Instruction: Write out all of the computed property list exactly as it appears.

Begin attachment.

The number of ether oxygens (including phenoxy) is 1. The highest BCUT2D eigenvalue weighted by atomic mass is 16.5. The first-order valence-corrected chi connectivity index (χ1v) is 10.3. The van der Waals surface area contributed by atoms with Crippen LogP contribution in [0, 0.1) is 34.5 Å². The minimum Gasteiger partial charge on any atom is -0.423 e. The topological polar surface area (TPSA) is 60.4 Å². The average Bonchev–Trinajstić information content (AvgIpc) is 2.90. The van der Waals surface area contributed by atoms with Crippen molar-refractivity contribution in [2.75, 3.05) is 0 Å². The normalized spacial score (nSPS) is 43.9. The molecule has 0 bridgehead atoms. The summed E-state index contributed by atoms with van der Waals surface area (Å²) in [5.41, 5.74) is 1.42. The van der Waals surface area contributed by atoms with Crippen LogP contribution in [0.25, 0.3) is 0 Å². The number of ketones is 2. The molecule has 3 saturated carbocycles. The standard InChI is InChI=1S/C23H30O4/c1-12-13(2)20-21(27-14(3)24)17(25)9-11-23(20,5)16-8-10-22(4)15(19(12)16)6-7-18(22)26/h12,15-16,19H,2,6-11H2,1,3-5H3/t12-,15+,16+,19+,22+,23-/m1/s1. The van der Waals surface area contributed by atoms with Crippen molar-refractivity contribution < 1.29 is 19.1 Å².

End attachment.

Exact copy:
The number of ether oxygens (including phenoxy) is 1. The highest BCUT2D eigenvalue weighted by atomic mass is 16.5. The first-order valence-corrected chi connectivity index (χ1v) is 10.3. The van der Waals surface area contributed by atoms with Crippen LogP contribution in [0, 0.1) is 34.5 Å². The minimum Gasteiger partial charge on any atom is -0.423 e. The topological polar surface area (TPSA) is 60.4 Å². The average Bonchev–Trinajstić information content (AvgIpc) is 2.90. The van der Waals surface area contributed by atoms with Crippen molar-refractivity contribution in [2.75, 3.05) is 0 Å². The normalized spacial score (nSPS) is 43.9. The molecule has 0 bridgehead atoms. The summed E-state index contributed by atoms with van der Waals surface area (Å²) in [5.41, 5.74) is 1.42. The van der Waals surface area contributed by atoms with Crippen LogP contribution in [0.25, 0.3) is 0 Å². The number of ketones is 2. The molecule has 3 saturated carbocycles. The standard InChI is InChI=1S/C23H30O4/c1-12-13(2)20-21(27-14(3)24)17(25)9-11-23(20,5)16-8-10-22(4)15(19(12)16)6-7-18(22)26/h12,15-16,19H,2,6-11H2,1,3-5H3/t12-,15+,16+,19+,22+,23-/m1/s1. The van der Waals surface area contributed by atoms with Crippen molar-refractivity contribution < 1.29 is 19.1 Å².